Nevertheless he signed on to a Democratic draft, a move that effectively pulled the legislative rug out from under McCain's efforts. Obama made this known to McCain in a letter released to the press.
One writer who used to play hoop with Barack says he has a wicked cross-over dribble. I'll bet McCain felt like he'd been faked out of his socks.
There are times in politics when you can't help crossing up one ally or another ... but the times a few and far between when you can't let them know where you're going, and why, face-to-face. Obama's letters seem clotted with mistakes and misunderstandings that might have been avoided in such an encounter. In the end, though, the central problem was that he did not realize what he had promised, and to whom.
Our third instance is of much greater portent. In the famed YouTube Debate, Obama was asked a very precise question:
In 1982, Anwar Sadat traveled to Israel, a trip that resulted in a peace agreement that has lasted ever since.
In the spirit of that type of bold leadership, would you be willing to meet separately, without precondition, during the first year of your administration, in Washington or anywhere else, with the leaders of Iran, Syria, Venezuela, Cuba and North Korea, in order to bridge the gap that divides our countries?
[Note for accuracy: Sadat visited Israel in 1977, not 1982, and was assassinated in 1981.]
Obama answered without hesitation:
In subsequent discussion, this commitment becomes serially more nuanced.
- As a diplomatic term of art, "without precondition" does not mean "unconditionally" or "without prerequisite agreements" ... more like "without predetermined substantive outcomes or limits to outcomes". [As a rule, BTW, it's the weaker of the two parties who will seek preconditions, and the stronger who resists them. And divergent perspectives as to what's a precondition and what's not can delay substantive contacts interminably.]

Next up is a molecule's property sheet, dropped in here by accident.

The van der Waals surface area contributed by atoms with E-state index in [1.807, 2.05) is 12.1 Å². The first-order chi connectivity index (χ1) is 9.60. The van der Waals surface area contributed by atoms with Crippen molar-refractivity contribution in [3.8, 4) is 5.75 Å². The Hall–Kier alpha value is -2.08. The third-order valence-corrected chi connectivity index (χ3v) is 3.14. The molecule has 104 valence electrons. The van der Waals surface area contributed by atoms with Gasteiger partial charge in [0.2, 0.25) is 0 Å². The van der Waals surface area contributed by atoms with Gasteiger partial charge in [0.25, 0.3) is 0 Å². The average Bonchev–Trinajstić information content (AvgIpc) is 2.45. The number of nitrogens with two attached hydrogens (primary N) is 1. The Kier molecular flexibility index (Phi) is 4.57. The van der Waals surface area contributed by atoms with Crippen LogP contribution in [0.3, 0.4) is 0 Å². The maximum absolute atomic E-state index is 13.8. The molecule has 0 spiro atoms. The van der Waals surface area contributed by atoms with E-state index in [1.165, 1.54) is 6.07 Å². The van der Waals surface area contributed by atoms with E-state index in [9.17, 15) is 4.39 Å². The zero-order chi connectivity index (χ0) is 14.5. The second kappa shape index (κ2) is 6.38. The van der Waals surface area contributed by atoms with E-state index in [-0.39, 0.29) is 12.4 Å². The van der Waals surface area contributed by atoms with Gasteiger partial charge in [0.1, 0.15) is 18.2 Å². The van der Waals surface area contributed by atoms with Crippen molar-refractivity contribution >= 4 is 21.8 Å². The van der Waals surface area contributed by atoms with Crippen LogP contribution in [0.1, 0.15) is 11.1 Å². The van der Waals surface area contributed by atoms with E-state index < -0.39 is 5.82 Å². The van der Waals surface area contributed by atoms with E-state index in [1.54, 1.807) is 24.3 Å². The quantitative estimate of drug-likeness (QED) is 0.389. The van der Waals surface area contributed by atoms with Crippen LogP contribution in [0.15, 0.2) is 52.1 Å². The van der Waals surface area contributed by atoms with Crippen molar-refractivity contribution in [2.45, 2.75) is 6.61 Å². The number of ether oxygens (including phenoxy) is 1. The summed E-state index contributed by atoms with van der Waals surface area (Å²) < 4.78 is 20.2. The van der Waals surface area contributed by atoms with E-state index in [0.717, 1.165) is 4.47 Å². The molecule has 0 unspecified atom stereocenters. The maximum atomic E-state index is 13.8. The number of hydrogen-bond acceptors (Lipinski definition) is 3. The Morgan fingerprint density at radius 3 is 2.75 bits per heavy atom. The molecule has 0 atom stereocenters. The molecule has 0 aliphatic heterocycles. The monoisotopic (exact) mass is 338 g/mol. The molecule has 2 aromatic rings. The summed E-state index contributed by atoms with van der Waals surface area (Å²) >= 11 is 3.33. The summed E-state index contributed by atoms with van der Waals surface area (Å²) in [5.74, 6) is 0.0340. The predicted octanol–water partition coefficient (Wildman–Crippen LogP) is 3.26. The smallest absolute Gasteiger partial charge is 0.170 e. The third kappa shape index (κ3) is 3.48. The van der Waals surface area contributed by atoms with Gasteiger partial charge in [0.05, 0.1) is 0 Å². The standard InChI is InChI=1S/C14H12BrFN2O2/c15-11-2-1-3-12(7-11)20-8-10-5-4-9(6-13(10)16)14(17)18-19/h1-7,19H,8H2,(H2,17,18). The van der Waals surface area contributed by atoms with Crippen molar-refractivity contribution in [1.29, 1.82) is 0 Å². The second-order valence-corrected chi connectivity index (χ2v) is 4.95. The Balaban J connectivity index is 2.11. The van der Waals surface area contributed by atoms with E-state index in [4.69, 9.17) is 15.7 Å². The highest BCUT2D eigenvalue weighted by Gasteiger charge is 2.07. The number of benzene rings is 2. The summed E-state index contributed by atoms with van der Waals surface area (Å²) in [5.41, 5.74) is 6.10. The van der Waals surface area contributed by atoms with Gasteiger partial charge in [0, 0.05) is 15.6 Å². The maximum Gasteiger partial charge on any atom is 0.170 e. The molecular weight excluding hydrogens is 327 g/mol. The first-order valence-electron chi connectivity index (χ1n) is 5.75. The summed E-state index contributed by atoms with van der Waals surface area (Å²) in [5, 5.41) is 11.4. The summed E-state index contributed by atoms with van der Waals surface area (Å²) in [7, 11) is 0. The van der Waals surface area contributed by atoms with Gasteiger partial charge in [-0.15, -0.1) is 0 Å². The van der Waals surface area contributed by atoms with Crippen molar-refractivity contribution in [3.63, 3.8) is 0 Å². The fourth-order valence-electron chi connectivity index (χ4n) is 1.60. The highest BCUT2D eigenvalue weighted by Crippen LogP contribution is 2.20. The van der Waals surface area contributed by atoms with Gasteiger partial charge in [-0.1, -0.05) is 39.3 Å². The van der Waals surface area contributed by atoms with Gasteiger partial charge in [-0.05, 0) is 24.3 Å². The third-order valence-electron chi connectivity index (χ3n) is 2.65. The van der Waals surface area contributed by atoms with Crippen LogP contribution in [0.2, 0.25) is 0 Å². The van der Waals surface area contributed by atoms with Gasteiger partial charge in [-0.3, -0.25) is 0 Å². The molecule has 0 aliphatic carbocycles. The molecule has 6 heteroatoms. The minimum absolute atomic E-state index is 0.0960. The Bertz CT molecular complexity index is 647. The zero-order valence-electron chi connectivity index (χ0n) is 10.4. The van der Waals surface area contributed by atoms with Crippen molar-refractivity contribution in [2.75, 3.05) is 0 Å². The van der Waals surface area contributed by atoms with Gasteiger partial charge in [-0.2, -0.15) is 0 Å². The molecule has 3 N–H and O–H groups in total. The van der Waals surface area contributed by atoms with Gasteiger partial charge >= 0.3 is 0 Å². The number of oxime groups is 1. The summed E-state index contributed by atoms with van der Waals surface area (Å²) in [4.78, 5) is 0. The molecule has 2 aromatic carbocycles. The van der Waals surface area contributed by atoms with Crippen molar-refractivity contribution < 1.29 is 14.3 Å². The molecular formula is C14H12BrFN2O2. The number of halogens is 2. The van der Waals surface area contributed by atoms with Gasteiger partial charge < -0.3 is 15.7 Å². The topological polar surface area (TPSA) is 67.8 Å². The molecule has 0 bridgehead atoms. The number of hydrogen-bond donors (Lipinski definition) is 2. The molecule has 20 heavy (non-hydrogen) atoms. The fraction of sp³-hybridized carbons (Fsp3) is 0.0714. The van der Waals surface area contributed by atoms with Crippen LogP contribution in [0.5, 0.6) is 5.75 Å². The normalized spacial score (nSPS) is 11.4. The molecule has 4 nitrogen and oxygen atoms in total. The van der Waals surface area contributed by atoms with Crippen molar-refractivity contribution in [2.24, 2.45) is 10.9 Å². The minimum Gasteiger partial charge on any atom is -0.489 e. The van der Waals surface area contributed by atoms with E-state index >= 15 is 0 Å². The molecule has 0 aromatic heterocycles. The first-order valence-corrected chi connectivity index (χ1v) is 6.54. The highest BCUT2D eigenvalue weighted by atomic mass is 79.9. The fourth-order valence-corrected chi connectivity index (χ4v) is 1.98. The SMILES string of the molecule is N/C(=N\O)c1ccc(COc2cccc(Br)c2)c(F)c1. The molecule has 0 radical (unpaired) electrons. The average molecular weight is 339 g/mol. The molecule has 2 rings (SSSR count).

- "You" doesn't necessarily refer to "President Obama". It could refer to lower-echelon emissaries or even third party intermediaries.
- "Meet" doesn't necessarily imply "meet", i.e., encounter in person. It could simply mean "communicate", though channels.
- And "I would" doesn't necessarily mean "I would". It has been whittled down to "I'm willing" ... with the clear proviso that "I'm willing" doesn't necessarily mean "I will".
Most of these qualifiers merely nullify boundaries between Obama's diplomacy and Clinton's -- or for that matter, Bush's. But the last item is a bombshell. How will President Obama receive the enthusiastic acceptance of a Chavez, (Raul) Castro or Ahmadinejad who gushes:
You're willing? Listen, Barry, you're not gonna believe this, but guess what? I'm willing, too! Isn't that a kick in the head? Hey, I'll be in New York next month at the U.N., I know a great little place across the river where we can meet separately, without precondition. Plus, the appetizers are out of this world, and you gotta see their regular bartender ... guy named Rico .. you name it, he can do it. Whaddya say Barry? ... Barry? ... Hello. ... Hello! ... Oh, hell.
Candidate Obama's answer will be perceived as extending a promise to other heads of state, conditional on his election. If that condition is satisfied, and it turns out that "I would" can mean "I'm willing, but I won't", President Obama will be perceived as having broken a promise. Misunderstanding could arise, leading to harshly worded letters ... perhaps even worse.
By the Laws of Politics, breaking a promise is a civil infraction ... but not keeping track of your promises is a felony. In all three instances, Obama does not seem to realize what he had promised.
And that's not counting Obama's BIG promise, the one his followers are iching to elect him for ... a promise so big, no serious aspirant to high office has made one like it, anywhere, ever.
We'll get to that one another day. Meanwhile, what's in your future? A new Toyota? Or a new toy Yoda?